Braille Bibles help visually impaired receive word

A visually-impaired individual in Africa and India will soon be able to study a Bible made at a church located only a stone's throw from U.S. 84 in Lariat.

Braille Bible production has been going on at St John Lutheran Church of Lariat for four decades, according to St John Lutheran Pastor David Symm.

Farwell resident Liz Kaltwasser said she has helped produce the Bibles for 40 years at the church.

"We feel like we're missionaries trying to help the blind all over the world," Kaltwasser said. "Today we're making some Bibles for India and Nigeria. We have to be real careful. We want our pages to be perfect because they are checked into customs. We don't want words to be missed when they are being read with the fingers."

Braille is a series of raised dots that is read using the fingers. Individuals who are fully or partially blind can use Braille to read material that is usually printed.

The team at St John Lutheran, part of Lutheran Braille Workers, Inc., produces sections of the Old Testament in English and Swahili in English Braille, also known as grade-two Braille.

Bibles are produced with donated materials. Flawed Bible pages unfit for binding are used to create paper ornament angels which are sold by church members.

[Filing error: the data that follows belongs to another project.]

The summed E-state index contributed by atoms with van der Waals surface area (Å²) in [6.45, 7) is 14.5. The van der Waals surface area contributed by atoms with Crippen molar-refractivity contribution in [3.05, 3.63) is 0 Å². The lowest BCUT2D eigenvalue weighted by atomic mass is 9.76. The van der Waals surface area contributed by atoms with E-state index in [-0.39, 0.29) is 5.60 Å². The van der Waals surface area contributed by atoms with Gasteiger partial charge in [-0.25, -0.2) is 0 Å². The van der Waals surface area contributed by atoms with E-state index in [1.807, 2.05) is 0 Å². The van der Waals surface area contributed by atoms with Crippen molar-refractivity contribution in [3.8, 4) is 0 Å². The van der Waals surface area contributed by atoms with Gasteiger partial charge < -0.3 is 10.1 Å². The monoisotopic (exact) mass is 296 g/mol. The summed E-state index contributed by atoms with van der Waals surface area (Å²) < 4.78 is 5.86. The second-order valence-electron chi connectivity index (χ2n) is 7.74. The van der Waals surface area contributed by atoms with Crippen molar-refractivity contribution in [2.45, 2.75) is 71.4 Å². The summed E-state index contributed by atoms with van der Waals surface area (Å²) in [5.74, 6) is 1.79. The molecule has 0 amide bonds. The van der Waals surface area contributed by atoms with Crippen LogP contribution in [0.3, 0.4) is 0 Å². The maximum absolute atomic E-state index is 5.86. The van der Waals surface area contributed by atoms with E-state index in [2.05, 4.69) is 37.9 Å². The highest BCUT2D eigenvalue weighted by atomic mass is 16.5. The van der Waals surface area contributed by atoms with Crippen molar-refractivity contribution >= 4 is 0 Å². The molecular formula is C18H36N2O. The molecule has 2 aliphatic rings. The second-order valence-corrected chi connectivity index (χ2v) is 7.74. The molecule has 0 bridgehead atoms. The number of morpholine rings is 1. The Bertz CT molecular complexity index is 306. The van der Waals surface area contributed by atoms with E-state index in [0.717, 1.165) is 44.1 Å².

Two Bible production groups meet every month and produce about 700 Bibles a year. Bibles are sent to 120 countries.

Kaltwasser said Braille Bibles have been in higher demand in recent years and production at the church has increased.

Symm said he likes to encourage and promote Braille Bible production. He participated in Bible making for the first time a few months ago.

Symm said his hands-on learning experience was fulfilling and he was happy to know the Bibles he helped put together would help blind individuals overseas with their faith.

"They do such wonderful work here," said Symm, who has served as pastor at St John Lutheran for nearly 14 years.

"I think it (making the Bibles) is seen very consistently by our members as a very important outreach of the gospel. It's kind of a unique way to help spread the word of Jesus Christ."

Facts about Braille Bibles:

  • One Bible consists of 37 volumes.
  • One Bible uses about five feet of shelf space.
  • Lutheran Braille Workers Inc. has about 7,000 volunteers at 200 centers across North America.
  • The Bible and portions of the Bible are produced in Braille in more than 30 languages.
  • Bibles are distributed in more than 120 countries.
  • All publications are free.
  • For information: call 1-800-925-6092 or 1-909-795-8977 or visit lbwinc.org.

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